Refugees in Lebanon: Between the Plotting of UNRWA and the Neglect of the PLO

By Ahmed Al-Hilah

In my last article, titled “The expulsion of Palestinians from Lebanon: A systematic policy”, published on 13 January, I noted that the reduction in UNRWA’s educational and health services in Lebanon is an implementation of an unannounced systematic policy in the UN. This policy is encouraged by the friends of Israel, starting with the US, and it aims to push Palestinians to emigrate far away from Palestine. This would serve the Israeli occupation’s cause and eliminate the right of return stipulated by UN General Assembly Resolution 194 of 1948.

On the other hand, we must also ponder the role of the PLO, given the fact that it is the sole legitimate representative of the Palestinian people. Where are its leaders and central institutions with regards to what is happening to the Palestinian refugees in Lebanon (I hope the Palestinians in Syria forgive us, as the disastrous conditions they are suffering are a source of shame for all international organisations and the PLO)?

We notice that the PLO, in its capacity as a higher authority, is absent in the case of the refugees in Lebanon. Wasn’t the Executive Committee formed for this purpose? However, we have not heard about it making any political movements or any contact between President Mahmoud Abbas and the UN, donor countries, or the Arab League in order to overcome the alleged financial crisis and protect the refugees from the threat of the eradication of their rights.

If Abbas, in his capacity as PLO chairman and one of the Oslo Accords’ engineers, does not believe the refugees’ return is a possible and feasible option based on his known convictions and political positions on this topic, based on the Oslo Accords and the Arab Peace Initiative (Beirut 2002) which made the right of return a hostage to negotiations and the Israeli occupation’s approval, then he – along with the PLO leadership – should assume their national and moral responsibilities towards the Palestinian people who gave him legitimacy and made them “leaders”.

It is no longer acceptable for these individuals to claim leadership and legitimacy while they neglect the suffering of their people and do not take responsibility for managing the affairs of the Palestinian people, especially the refugees. The PLO, as the sole legitimate representative of the Palestinian people, has become reduced under the PA, which is only able to exercise its “administrative” authority over limited parts of the West Bank.

It was a bad decision on the PLO’s part when it decided to interfere in the crisis of UNRWA reducing its services; the Secretary-General of the Popular Palestinian Committees Abu Iyad Al-Shalan stopped all the popular protests objecting to the UNRWA’s policies. It is as if the PLO, under Abbas’s leadership, has accepted and wants these unfair measures to be passed which would damage the future of Palestinians in Lebanon.

What is ironic about the Palestinian actions is that at a time when the PLO leadership is trying to reign in the popular movement in Lebanon, Palestinian factions and forces expressed their objection to UNRWA’s measures and participated in continuous protests in Lebanon, after sensing the sensitivity and danger of the situation.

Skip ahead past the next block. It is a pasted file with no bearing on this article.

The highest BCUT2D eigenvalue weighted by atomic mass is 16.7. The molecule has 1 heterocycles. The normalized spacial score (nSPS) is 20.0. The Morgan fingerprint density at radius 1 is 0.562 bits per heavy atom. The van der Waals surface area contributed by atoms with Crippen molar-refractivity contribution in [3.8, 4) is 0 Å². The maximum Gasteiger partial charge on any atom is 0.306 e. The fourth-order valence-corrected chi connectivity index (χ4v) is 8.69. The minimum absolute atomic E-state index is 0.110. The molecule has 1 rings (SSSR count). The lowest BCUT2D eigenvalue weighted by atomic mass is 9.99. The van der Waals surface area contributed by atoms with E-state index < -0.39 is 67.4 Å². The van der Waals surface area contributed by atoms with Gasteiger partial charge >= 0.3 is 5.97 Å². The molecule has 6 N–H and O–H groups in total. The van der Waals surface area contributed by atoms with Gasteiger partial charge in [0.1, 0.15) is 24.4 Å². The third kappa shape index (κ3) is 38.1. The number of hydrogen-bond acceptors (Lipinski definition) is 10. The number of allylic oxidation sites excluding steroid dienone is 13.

It has become clear today that the PLO’s main concern is to protect itself and those close to it who doubt the practicality of the right of return. This is in order to ensure that the aid from donor countries continues to flow into the hands of the Palestinian Authority’s institutions in occupied Ramallah. This is at the expense of the majority of Palestinians in Lebanon, Syria and Jordan, as the PLO neglects the political and humanitarian rights and demands of the Palestinian people out of fear of the Western donors’ anger, as they have always threatened to stop aid if Abbas does not adhere to their political demands. Today, we see that eliminating the right of return is one of their integral demands.

It is no longer enough to criminalise the resistance, recognise the Israeli occupation and remain silent in the face of the Israeli violations against Palestinians in the West Bank and Gaza Strip. Now, the elimination of the right of return is a serious political demand in light of the decline and weakened role of the PLO. The reduction of UNRWA’s services is only the beginning that may potentially lead to UNRWA stopping all of the work it supervises in the West Bank, Gaza Strip, Lebanon, Syria and Jordan. I also do not rule out the idea of the Arab countries being involved in managing the affairs of Palestinian refugees rather than the UN in exchange for financial aid and to cross off some of the debts they owe.

What is even more dangerous is the attempt to circumvent UN General Assembly resolution 194 and nullify it by shutting down UNRWA and handing over the reins of the Palestinian refugees to the UNHCR. At that point, the Palestinian refugees would lose the “privilege” of returning to their land in accordance with resolution 194. In this case, the refugees’ legal situation would later become the same as any refugee in the world, whose problem ends once they are nationalised by any country granting them stability.

The continued decline of the PLO politically by its willingness to concede the right of return and practically by neglecting the management of the affairs of the Palestinian refugees in Lebanon as well as other countries, all confirm the illegitimacy and lack of qualification of these authorities and leaderships to lead the Palestinian people.

If this is the state of the PLO, then where is Hamas in all of this, and what is its role in what is occurring to the Palestinians in Lebanon? (I will address this in my next article).

(Translated from Al-Khaleej Online by MEMO on January 17, 2016.)

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